• Establish and align customized job training based on employer needs that prepares disadvantaged job seekers for in-demand jobs through anchor institutions and major infrastructure projects.

“Increasingly, hospitals and other anchors are beginning to ask themselves how they can do business in new ways that produce significant benefit to the communities in which they are rooted,” said Ted Howard, Executive Director of The Democracy Collaborative. “Mayor Landrieu has made a top priority of creating employment opportunities for all New Orleans residents, particularly the 52 percent of African American  males who are unemployed. We look forward to working with the city’s healthcare sector to find creative ways they can help to address this challenge.”


Additional information:

Mayor Landrieu’s Press Release:

NOLABA Press Release:

About The Democracy Collaborative

Since 1999, The Democracy Collaborative has worked to build the deep knowledge, theoretical analysis, practical tools, network of relationships and innovative models representing a new paradigm of economic development in the United States: community wealth building. The hallmarks of this new approach include refocusing public and private resources to expand individual and family assets, broadening ownership over capital, restoring community banks and other local economic institutions, and returning wealth to communities as an essential strategy to end generational poverty, create quality jobs with family-supporting wages, stabilize communities and their environment, and address our nation’s growing wealth inequality.  For more information, please visit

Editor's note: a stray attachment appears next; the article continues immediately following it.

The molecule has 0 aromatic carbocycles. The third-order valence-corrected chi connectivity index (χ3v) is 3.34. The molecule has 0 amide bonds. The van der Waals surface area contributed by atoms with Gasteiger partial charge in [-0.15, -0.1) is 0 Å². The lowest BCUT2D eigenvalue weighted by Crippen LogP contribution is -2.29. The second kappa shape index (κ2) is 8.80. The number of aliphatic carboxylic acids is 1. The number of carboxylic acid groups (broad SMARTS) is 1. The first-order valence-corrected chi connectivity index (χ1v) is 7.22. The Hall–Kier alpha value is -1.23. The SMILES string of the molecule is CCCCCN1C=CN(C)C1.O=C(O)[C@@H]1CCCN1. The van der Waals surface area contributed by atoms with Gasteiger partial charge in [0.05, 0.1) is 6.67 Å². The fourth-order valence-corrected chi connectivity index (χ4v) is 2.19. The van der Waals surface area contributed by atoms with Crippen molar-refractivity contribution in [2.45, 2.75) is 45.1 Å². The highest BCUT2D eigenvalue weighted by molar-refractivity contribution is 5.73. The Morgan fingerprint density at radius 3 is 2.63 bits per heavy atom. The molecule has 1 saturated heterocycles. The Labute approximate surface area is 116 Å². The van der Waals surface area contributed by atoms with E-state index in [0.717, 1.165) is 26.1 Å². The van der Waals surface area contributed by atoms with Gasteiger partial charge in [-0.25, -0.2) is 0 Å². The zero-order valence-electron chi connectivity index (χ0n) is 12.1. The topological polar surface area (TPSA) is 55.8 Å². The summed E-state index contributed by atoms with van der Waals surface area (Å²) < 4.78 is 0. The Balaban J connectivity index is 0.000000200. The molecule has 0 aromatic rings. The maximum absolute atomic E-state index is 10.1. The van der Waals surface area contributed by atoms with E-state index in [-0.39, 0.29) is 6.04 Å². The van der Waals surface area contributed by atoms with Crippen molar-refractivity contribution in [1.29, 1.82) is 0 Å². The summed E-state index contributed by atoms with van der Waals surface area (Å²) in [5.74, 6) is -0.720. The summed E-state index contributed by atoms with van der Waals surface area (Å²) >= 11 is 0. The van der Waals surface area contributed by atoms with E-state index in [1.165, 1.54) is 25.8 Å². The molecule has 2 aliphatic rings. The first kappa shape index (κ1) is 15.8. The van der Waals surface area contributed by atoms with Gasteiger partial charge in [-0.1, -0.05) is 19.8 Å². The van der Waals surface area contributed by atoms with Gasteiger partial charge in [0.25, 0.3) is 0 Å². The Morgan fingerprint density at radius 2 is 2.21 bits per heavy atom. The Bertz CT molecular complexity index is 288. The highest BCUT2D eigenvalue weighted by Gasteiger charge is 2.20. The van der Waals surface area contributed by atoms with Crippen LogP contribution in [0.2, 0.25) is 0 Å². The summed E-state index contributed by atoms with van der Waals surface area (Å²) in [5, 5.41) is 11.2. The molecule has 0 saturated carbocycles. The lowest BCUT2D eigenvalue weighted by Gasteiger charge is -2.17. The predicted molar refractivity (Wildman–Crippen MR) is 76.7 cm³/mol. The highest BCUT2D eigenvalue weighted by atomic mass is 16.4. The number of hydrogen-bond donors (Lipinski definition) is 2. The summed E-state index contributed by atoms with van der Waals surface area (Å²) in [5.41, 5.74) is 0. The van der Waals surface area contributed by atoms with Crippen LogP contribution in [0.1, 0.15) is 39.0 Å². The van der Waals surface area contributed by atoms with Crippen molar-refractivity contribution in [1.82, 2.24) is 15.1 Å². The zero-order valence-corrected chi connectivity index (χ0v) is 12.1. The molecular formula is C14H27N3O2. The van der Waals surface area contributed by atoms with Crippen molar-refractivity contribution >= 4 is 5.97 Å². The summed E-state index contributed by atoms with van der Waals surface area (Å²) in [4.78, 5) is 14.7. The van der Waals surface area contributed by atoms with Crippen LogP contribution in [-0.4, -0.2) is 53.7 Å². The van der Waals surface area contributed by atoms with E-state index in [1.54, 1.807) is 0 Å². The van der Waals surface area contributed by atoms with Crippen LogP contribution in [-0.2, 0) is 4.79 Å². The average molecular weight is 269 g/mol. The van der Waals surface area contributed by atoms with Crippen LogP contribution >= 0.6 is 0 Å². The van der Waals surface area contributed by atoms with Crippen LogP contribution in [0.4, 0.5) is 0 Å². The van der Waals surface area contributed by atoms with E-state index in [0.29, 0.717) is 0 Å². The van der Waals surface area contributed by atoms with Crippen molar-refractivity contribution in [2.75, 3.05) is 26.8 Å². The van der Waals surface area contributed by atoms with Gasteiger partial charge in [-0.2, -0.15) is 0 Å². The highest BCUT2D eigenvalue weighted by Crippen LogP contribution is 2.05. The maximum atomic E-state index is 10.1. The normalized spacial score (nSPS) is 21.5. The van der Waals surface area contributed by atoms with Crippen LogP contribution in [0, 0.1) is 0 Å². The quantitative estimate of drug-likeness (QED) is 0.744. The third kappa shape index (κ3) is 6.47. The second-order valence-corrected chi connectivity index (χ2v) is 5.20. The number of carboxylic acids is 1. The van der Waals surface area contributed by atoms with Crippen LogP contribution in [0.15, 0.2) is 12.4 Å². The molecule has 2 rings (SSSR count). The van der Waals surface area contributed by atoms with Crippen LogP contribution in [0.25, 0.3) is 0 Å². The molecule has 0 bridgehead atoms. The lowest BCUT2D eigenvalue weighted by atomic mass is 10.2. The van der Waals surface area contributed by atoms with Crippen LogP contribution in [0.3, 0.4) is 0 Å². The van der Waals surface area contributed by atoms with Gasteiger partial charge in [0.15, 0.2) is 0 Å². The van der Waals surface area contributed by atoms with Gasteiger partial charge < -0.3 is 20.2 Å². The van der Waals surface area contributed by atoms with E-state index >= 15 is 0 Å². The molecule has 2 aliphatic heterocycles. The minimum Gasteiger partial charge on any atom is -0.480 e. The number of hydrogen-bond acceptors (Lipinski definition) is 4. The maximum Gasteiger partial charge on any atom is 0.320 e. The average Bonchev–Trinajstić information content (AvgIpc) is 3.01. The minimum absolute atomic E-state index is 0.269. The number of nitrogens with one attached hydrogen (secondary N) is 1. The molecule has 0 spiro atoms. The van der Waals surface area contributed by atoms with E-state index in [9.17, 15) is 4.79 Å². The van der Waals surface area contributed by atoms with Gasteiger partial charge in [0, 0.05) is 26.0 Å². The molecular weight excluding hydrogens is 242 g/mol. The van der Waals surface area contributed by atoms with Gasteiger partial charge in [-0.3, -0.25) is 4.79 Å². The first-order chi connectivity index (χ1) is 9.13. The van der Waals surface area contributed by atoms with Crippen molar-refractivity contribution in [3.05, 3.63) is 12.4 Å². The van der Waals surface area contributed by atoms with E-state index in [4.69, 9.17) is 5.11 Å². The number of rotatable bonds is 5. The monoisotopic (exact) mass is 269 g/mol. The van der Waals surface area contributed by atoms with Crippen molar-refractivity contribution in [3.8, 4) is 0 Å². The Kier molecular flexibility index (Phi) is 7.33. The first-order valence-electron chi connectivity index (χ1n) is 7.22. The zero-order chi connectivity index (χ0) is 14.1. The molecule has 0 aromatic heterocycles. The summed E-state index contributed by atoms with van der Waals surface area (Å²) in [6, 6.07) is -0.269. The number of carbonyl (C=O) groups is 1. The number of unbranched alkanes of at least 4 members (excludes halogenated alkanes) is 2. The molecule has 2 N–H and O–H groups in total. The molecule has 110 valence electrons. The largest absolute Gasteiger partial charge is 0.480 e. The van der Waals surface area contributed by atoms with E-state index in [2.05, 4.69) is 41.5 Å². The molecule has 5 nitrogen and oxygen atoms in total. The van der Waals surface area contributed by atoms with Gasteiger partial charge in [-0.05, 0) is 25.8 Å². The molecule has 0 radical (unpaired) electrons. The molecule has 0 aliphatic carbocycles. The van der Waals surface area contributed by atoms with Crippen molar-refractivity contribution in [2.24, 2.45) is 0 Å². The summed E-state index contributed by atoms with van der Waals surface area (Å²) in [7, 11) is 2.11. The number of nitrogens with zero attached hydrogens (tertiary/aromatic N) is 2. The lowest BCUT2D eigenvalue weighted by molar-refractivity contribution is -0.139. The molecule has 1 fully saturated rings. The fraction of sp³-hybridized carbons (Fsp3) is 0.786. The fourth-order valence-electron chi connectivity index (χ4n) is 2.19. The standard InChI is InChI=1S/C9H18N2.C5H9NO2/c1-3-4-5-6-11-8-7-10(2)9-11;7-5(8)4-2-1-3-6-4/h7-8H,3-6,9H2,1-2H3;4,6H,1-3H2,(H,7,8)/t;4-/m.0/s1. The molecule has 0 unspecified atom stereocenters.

About the New Orleans Business Alliance

The New Orleans Business Alliance (NOLABA) is the official public-private partnership tasked with leading economic development initiatives for the City of New Orleans. NOLABA is a public-private partnership between the City of New Orleans and private investors from the local community. Its creation resulted from a long-term effort by the business community to adopt national best practices in economic development for the growth of Orleans Parish. The 17-member Board is composed of a cross-section of New Orleans leaders, including New Orleans Mayor Mitch Landrieu and a diverse group of business professionals. For more information on NOLABA and Prosperity NOLA, the organization’s five-year plan for economic growth, please visit


More related work

Default Image

Healthcare as a public service: Redesigning U.S. healthcare with health and equity at the center

The Veterans Health Administration—the country’s only fully public, integrated healthcare system—has a lot to tell us about how a national healthcare service for the United States might operate.

read more
Default Image

Preston is putting socialist policies into practice

Labor movements must pursue a social and economic vision that can address the deep structural inequalities these pandemic years have exposed. Preston gives a glimpse of the exciting possibilities that collaboration with unions could achieve.

read more
Default Image

This must be the year of climate action—we've wasted so many

The climate issue has grown too large and devastating to ignore. We need the demand for action raised to the highest decibel our civil society can generate.

read more